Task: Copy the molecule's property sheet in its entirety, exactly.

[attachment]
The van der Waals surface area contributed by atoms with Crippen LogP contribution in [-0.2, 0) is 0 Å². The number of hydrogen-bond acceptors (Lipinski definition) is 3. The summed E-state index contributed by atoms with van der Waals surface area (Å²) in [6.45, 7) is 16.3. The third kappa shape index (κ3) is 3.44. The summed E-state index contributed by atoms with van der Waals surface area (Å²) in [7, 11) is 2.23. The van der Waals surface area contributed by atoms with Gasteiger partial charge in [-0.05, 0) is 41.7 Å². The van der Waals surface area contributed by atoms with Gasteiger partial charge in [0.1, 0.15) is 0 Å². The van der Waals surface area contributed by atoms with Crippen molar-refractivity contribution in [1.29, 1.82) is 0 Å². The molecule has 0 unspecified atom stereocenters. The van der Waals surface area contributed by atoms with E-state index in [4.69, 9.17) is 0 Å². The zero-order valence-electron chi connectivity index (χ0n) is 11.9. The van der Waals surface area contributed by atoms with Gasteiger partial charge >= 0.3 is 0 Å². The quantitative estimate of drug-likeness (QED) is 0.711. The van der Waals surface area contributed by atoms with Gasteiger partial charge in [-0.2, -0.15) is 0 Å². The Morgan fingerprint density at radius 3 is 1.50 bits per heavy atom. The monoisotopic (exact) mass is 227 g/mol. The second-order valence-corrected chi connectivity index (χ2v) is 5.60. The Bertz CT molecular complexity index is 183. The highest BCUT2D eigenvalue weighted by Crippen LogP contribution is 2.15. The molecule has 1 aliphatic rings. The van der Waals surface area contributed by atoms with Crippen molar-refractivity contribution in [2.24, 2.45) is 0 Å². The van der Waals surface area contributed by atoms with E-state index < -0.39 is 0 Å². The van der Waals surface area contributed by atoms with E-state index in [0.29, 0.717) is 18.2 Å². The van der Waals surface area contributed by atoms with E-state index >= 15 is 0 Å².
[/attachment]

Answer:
The van der Waals surface area contributed by atoms with Crippen LogP contribution in [-0.2, 0) is 0 Å². The number of hydrogen-bond acceptors (Lipinski definition) is 3. The summed E-state index contributed by atoms with van der Waals surface area (Å²) in [6.45, 7) is 16.3. The third kappa shape index (κ3) is 3.44. The summed E-state index contributed by atoms with van der Waals surface area (Å²) in [7, 11) is 2.23. The van der Waals surface area contributed by atoms with Gasteiger partial charge in [-0.05, 0) is 41.7 Å². The van der Waals surface area contributed by atoms with Gasteiger partial charge in [0.1, 0.15) is 0 Å². The van der Waals surface area contributed by atoms with Crippen molar-refractivity contribution in [1.29, 1.82) is 0 Å². The molecule has 0 unspecified atom stereocenters. The van der Waals surface area contributed by atoms with E-state index in [4.69, 9.17) is 0 Å². The zero-order valence-electron chi connectivity index (χ0n) is 11.9. The van der Waals surface area contributed by atoms with Gasteiger partial charge >= 0.3 is 0 Å². The quantitative estimate of drug-likeness (QED) is 0.711. The van der Waals surface area contributed by atoms with Gasteiger partial charge in [-0.2, -0.15) is 0 Å². The Morgan fingerprint density at radius 3 is 1.50 bits per heavy atom. The monoisotopic (exact) mass is 227 g/mol. The second-order valence-corrected chi connectivity index (χ2v) is 5.60. The Bertz CT molecular complexity index is 183. The highest BCUT2D eigenvalue weighted by Crippen LogP contribution is 2.15. The molecule has 1 aliphatic rings. The van der Waals surface area contributed by atoms with Crippen molar-refractivity contribution in [2.24, 2.45) is 0 Å². The van der Waals surface area contributed by atoms with E-state index < -0.39 is 0 Å². The van der Waals surface area contributed by atoms with E-state index in [0.29, 0.717) is 18.2 Å². The van der Waals surface area contributed by atoms with E-state index >= 15 is 0 Å².